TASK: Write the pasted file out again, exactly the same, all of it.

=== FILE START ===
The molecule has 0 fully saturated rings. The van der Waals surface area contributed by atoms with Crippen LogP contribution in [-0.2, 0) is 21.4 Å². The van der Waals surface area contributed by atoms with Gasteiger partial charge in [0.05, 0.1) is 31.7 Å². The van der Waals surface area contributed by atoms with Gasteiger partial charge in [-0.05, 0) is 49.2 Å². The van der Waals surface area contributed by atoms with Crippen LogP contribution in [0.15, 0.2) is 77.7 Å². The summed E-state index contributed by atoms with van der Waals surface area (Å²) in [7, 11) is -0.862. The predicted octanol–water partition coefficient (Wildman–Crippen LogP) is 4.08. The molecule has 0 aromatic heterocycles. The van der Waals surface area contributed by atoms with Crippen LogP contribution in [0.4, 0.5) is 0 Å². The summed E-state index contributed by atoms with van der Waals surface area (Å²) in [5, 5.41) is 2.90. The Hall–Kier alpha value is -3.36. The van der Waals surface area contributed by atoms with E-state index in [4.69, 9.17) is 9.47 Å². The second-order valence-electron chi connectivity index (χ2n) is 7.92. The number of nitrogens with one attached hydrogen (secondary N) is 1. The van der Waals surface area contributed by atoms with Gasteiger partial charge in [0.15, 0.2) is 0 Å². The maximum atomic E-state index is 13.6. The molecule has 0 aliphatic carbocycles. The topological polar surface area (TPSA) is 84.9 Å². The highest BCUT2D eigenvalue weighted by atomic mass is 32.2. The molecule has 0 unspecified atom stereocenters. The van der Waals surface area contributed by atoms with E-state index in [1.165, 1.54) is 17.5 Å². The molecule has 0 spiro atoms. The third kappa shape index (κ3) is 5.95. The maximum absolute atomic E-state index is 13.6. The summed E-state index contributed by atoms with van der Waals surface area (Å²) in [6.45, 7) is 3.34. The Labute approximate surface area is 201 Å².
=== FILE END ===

The molecule has 0 fully saturated rings. The van der Waals surface area contributed by atoms with Crippen LogP contribution in [-0.2, 0) is 21.4 Å². The van der Waals surface area contributed by atoms with Gasteiger partial charge in [0.05, 0.1) is 31.7 Å². The van der Waals surface area contributed by atoms with Gasteiger partial charge in [-0.05, 0) is 49.2 Å². The van der Waals surface area contributed by atoms with Crippen LogP contribution in [0.15, 0.2) is 77.7 Å². The summed E-state index contributed by atoms with van der Waals surface area (Å²) in [7, 11) is -0.862. The predicted octanol–water partition coefficient (Wildman–Crippen LogP) is 4.08. The molecule has 0 aromatic heterocycles. The van der Waals surface area contributed by atoms with Crippen LogP contribution in [0.4, 0.5) is 0 Å². The summed E-state index contributed by atoms with van der Waals surface area (Å²) in [5, 5.41) is 2.90. The Hall–Kier alpha value is -3.36. The van der Waals surface area contributed by atoms with E-state index in [4.69, 9.17) is 9.47 Å². The second-order valence-electron chi connectivity index (χ2n) is 7.92. The number of nitrogens with one attached hydrogen (secondary N) is 1. The van der Waals surface area contributed by atoms with Gasteiger partial charge in [0.15, 0.2) is 0 Å². The maximum atomic E-state index is 13.6. The molecule has 0 aliphatic carbocycles. The topological polar surface area (TPSA) is 84.9 Å². The highest BCUT2D eigenvalue weighted by atomic mass is 32.2. The molecule has 0 unspecified atom stereocenters. The van der Waals surface area contributed by atoms with E-state index in [1.165, 1.54) is 17.5 Å². The molecule has 0 spiro atoms. The third kappa shape index (κ3) is 5.95. The maximum absolute atomic E-state index is 13.6. The summed E-state index contributed by atoms with van der Waals surface area (Å²) in [6.45, 7) is 3.34. The Labute approximate surface area is 201 Å².